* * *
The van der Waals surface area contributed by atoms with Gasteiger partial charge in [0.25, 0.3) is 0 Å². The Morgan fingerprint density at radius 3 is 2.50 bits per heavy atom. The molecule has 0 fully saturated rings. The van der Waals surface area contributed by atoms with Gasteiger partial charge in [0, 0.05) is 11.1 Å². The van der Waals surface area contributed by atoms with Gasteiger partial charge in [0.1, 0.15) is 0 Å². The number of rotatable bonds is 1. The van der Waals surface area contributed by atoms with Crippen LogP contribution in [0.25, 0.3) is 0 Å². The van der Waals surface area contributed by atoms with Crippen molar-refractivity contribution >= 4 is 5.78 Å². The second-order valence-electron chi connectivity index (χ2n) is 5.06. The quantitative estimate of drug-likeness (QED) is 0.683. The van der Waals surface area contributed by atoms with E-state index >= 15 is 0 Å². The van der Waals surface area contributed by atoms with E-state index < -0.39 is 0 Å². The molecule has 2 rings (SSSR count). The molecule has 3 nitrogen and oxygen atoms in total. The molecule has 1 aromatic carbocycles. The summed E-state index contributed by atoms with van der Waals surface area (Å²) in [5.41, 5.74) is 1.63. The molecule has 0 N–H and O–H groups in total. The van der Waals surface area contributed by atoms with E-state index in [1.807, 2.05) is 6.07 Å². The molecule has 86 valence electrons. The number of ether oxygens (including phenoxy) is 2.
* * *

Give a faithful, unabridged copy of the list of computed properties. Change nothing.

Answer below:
The van der Waals surface area contributed by atoms with Gasteiger partial charge in [0.25, 0.3) is 0 Å². The Morgan fingerprint density at radius 3 is 2.50 bits per heavy atom. The molecule has 0 fully saturated rings. The van der Waals surface area contributed by atoms with Gasteiger partial charge in [0, 0.05) is 11.1 Å². The van der Waals surface area contributed by atoms with Gasteiger partial charge in [0.1, 0.15) is 0 Å². The number of rotatable bonds is 1. The van der Waals surface area contributed by atoms with Crippen LogP contribution in [0.25, 0.3) is 0 Å². The van der Waals surface area contributed by atoms with Crippen molar-refractivity contribution >= 4 is 5.78 Å². The second-order valence-electron chi connectivity index (χ2n) is 5.06. The quantitative estimate of drug-likeness (QED) is 0.683. The van der Waals surface area contributed by atoms with E-state index >= 15 is 0 Å². The van der Waals surface area contributed by atoms with E-state index < -0.39 is 0 Å². The molecule has 2 rings (SSSR count). The molecule has 3 nitrogen and oxygen atoms in total. The molecule has 1 aromatic carbocycles. The summed E-state index contributed by atoms with van der Waals surface area (Å²) in [5.41, 5.74) is 1.63. The molecule has 0 N–H and O–H groups in total. The van der Waals surface area contributed by atoms with E-state index in [1.807, 2.05) is 6.07 Å². The molecule has 86 valence electrons. The number of ether oxygens (including phenoxy) is 2.